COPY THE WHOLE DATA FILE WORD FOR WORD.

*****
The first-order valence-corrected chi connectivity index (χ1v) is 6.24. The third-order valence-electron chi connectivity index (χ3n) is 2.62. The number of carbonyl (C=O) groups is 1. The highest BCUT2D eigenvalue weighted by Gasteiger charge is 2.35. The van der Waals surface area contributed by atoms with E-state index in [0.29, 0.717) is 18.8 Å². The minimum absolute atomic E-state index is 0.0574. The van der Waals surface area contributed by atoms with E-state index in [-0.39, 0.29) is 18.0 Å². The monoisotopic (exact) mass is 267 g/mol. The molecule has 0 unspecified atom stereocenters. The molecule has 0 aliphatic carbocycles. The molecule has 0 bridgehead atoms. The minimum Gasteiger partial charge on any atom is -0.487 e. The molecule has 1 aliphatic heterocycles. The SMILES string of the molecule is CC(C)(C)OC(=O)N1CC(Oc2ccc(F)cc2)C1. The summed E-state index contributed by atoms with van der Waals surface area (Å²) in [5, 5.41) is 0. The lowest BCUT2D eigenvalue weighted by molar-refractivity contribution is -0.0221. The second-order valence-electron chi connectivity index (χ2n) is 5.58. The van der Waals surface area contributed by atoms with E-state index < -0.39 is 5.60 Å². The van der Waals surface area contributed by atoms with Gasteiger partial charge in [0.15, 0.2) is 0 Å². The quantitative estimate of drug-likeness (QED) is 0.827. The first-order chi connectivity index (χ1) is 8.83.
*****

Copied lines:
The first-order valence-corrected chi connectivity index (χ1v) is 6.24. The third-order valence-electron chi connectivity index (χ3n) is 2.62. The number of carbonyl (C=O) groups is 1. The highest BCUT2D eigenvalue weighted by Gasteiger charge is 2.35. The van der Waals surface area contributed by atoms with E-state index in [0.29, 0.717) is 18.8 Å². The minimum absolute atomic E-state index is 0.0574. The van der Waals surface area contributed by atoms with E-state index in [-0.39, 0.29) is 18.0 Å². The monoisotopic (exact) mass is 267 g/mol. The molecule has 0 unspecified atom stereocenters. The molecule has 0 aliphatic carbocycles. The molecule has 0 bridgehead atoms. The minimum Gasteiger partial charge on any atom is -0.487 e. The molecule has 1 aliphatic heterocycles. The SMILES string of the molecule is CC(C)(C)OC(=O)N1CC(Oc2ccc(F)cc2)C1. The summed E-state index contributed by atoms with van der Waals surface area (Å²) in [5, 5.41) is 0. The lowest BCUT2D eigenvalue weighted by molar-refractivity contribution is -0.0221. The second-order valence-electron chi connectivity index (χ2n) is 5.58. The van der Waals surface area contributed by atoms with E-state index < -0.39 is 5.60 Å². The van der Waals surface area contributed by atoms with Gasteiger partial charge in [0.15, 0.2) is 0 Å². The quantitative estimate of drug-likeness (QED) is 0.827. The first-order chi connectivity index (χ1) is 8.83.